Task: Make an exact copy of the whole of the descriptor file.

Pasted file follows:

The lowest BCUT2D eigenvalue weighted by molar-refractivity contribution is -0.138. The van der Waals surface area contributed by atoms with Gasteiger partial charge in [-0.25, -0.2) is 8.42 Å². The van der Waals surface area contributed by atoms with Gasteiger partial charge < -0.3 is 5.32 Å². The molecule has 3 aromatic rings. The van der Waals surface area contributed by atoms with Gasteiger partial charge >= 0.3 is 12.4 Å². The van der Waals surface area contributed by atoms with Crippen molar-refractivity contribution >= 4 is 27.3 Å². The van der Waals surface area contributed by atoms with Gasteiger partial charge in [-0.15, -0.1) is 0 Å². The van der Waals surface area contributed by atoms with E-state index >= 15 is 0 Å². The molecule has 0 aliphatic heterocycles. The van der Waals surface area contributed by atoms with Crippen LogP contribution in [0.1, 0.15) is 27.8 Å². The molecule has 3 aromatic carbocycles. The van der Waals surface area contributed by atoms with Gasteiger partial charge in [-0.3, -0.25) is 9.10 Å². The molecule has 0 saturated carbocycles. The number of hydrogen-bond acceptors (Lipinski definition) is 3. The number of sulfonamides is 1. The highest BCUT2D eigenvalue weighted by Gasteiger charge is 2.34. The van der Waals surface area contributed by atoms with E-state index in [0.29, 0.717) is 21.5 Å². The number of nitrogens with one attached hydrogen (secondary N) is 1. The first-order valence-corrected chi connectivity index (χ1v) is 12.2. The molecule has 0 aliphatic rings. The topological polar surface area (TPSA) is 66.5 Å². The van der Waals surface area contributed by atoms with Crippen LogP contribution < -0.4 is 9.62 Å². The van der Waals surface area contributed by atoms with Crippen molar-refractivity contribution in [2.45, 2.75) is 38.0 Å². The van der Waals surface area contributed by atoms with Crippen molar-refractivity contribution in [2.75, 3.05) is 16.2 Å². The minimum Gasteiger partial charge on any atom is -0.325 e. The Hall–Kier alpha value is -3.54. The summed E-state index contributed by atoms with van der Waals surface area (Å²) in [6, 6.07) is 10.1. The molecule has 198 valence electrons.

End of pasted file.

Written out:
The lowest BCUT2D eigenvalue weighted by molar-refractivity contribution is -0.138. The van der Waals surface area contributed by atoms with Gasteiger partial charge in [-0.25, -0.2) is 8.42 Å². The van der Waals surface area contributed by atoms with Gasteiger partial charge < -0.3 is 5.32 Å². The molecule has 3 aromatic rings. The van der Waals surface area contributed by atoms with Gasteiger partial charge >= 0.3 is 12.4 Å². The van der Waals surface area contributed by atoms with Crippen molar-refractivity contribution >= 4 is 27.3 Å². The van der Waals surface area contributed by atoms with Gasteiger partial charge in [-0.15, -0.1) is 0 Å². The van der Waals surface area contributed by atoms with E-state index >= 15 is 0 Å². The molecule has 0 aliphatic heterocycles. The van der Waals surface area contributed by atoms with Crippen LogP contribution in [0.1, 0.15) is 27.8 Å². The molecule has 3 aromatic carbocycles. The van der Waals surface area contributed by atoms with Gasteiger partial charge in [-0.3, -0.25) is 9.10 Å². The molecule has 0 saturated carbocycles. The number of hydrogen-bond acceptors (Lipinski definition) is 3. The number of sulfonamides is 1. The highest BCUT2D eigenvalue weighted by Gasteiger charge is 2.34. The van der Waals surface area contributed by atoms with E-state index in [0.29, 0.717) is 21.5 Å². The number of nitrogens with one attached hydrogen (secondary N) is 1. The first-order valence-corrected chi connectivity index (χ1v) is 12.2. The molecule has 0 aliphatic rings. The topological polar surface area (TPSA) is 66.5 Å². The van der Waals surface area contributed by atoms with Crippen LogP contribution < -0.4 is 9.62 Å². The van der Waals surface area contributed by atoms with Crippen molar-refractivity contribution in [2.45, 2.75) is 38.0 Å². The van der Waals surface area contributed by atoms with Crippen molar-refractivity contribution in [2.75, 3.05) is 16.2 Å². The minimum Gasteiger partial charge on any atom is -0.325 e. The Hall–Kier alpha value is -3.54. The summed E-state index contributed by atoms with van der Waals surface area (Å²) in [6, 6.07) is 10.1. The molecule has 198 valence electrons.